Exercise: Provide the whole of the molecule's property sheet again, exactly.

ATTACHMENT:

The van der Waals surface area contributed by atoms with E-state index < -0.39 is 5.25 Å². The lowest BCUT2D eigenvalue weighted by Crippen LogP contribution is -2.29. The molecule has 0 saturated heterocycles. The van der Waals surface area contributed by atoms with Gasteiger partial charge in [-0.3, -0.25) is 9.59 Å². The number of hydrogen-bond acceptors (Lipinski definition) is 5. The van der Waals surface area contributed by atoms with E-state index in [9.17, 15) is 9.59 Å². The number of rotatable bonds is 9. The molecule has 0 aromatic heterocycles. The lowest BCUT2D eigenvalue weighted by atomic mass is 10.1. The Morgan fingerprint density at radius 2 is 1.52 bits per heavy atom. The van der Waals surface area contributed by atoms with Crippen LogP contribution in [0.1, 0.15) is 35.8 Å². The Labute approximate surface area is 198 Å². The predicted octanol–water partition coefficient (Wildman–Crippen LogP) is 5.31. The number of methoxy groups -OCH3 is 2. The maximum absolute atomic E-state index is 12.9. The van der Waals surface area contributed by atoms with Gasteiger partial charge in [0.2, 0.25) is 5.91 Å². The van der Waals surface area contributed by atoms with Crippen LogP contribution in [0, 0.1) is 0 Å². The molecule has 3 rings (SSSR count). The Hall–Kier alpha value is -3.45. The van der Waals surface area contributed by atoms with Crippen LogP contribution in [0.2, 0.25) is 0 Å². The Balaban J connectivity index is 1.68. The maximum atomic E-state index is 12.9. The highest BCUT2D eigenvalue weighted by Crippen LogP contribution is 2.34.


The van der Waals surface area contributed by atoms with E-state index < -0.39 is 5.25 Å². The lowest BCUT2D eigenvalue weighted by Crippen LogP contribution is -2.29. The molecule has 0 saturated heterocycles. The van der Waals surface area contributed by atoms with Gasteiger partial charge in [-0.3, -0.25) is 9.59 Å². The number of hydrogen-bond acceptors (Lipinski definition) is 5. The van der Waals surface area contributed by atoms with E-state index in [9.17, 15) is 9.59 Å². The number of rotatable bonds is 9. The molecule has 0 aromatic heterocycles. The lowest BCUT2D eigenvalue weighted by atomic mass is 10.1. The Morgan fingerprint density at radius 2 is 1.52 bits per heavy atom. The van der Waals surface area contributed by atoms with Crippen LogP contribution in [0.1, 0.15) is 35.8 Å². The Labute approximate surface area is 198 Å². The predicted octanol–water partition coefficient (Wildman–Crippen LogP) is 5.31. The number of methoxy groups -OCH3 is 2. The maximum absolute atomic E-state index is 12.9. The van der Waals surface area contributed by atoms with Gasteiger partial charge in [0.2, 0.25) is 5.91 Å². The van der Waals surface area contributed by atoms with Crippen LogP contribution in [0, 0.1) is 0 Å². The molecule has 3 rings (SSSR count). The Hall–Kier alpha value is -3.45. The van der Waals surface area contributed by atoms with Crippen LogP contribution in [0.2, 0.25) is 0 Å². The Balaban J connectivity index is 1.68. The maximum atomic E-state index is 12.9. The highest BCUT2D eigenvalue weighted by Crippen LogP contribution is 2.34.